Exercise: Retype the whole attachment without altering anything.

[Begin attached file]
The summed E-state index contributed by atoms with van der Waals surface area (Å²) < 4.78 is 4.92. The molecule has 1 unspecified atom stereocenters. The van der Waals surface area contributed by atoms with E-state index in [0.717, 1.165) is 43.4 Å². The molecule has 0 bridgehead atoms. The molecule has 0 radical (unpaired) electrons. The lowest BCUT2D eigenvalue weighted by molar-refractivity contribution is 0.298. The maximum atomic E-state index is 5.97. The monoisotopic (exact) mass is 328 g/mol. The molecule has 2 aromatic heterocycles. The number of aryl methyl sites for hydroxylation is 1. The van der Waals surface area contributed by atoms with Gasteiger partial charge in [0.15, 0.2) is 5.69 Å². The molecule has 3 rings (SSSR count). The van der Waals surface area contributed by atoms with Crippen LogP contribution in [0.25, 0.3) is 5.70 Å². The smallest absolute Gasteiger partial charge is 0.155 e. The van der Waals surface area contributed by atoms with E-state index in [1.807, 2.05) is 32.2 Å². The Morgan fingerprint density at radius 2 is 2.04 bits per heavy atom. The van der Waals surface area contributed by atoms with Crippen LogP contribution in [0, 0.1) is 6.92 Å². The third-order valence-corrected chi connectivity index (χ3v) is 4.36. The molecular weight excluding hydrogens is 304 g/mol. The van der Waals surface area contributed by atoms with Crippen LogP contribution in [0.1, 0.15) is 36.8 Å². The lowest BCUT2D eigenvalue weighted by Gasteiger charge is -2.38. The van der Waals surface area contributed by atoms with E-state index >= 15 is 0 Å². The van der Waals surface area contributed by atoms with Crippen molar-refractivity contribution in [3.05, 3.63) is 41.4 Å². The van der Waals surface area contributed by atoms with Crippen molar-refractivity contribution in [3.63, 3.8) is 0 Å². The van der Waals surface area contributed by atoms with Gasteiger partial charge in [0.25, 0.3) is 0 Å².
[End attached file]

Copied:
The summed E-state index contributed by atoms with van der Waals surface area (Å²) < 4.78 is 4.92. The molecule has 1 unspecified atom stereocenters. The van der Waals surface area contributed by atoms with E-state index in [0.717, 1.165) is 43.4 Å². The molecule has 0 bridgehead atoms. The molecule has 0 radical (unpaired) electrons. The lowest BCUT2D eigenvalue weighted by molar-refractivity contribution is 0.298. The maximum atomic E-state index is 5.97. The monoisotopic (exact) mass is 328 g/mol. The molecule has 2 aromatic heterocycles. The number of aryl methyl sites for hydroxylation is 1. The van der Waals surface area contributed by atoms with Gasteiger partial charge in [0.15, 0.2) is 5.69 Å². The molecule has 3 rings (SSSR count). The van der Waals surface area contributed by atoms with Crippen LogP contribution in [0.25, 0.3) is 5.70 Å². The smallest absolute Gasteiger partial charge is 0.155 e. The van der Waals surface area contributed by atoms with E-state index in [1.807, 2.05) is 32.2 Å². The Morgan fingerprint density at radius 2 is 2.04 bits per heavy atom. The van der Waals surface area contributed by atoms with Crippen LogP contribution in [0, 0.1) is 6.92 Å². The third-order valence-corrected chi connectivity index (χ3v) is 4.36. The molecular weight excluding hydrogens is 304 g/mol. The van der Waals surface area contributed by atoms with Crippen LogP contribution in [0.1, 0.15) is 36.8 Å². The lowest BCUT2D eigenvalue weighted by Gasteiger charge is -2.38. The van der Waals surface area contributed by atoms with E-state index >= 15 is 0 Å². The van der Waals surface area contributed by atoms with Crippen molar-refractivity contribution in [3.05, 3.63) is 41.4 Å². The van der Waals surface area contributed by atoms with Crippen molar-refractivity contribution in [3.63, 3.8) is 0 Å². The van der Waals surface area contributed by atoms with Gasteiger partial charge in [0.25, 0.3) is 0 Å².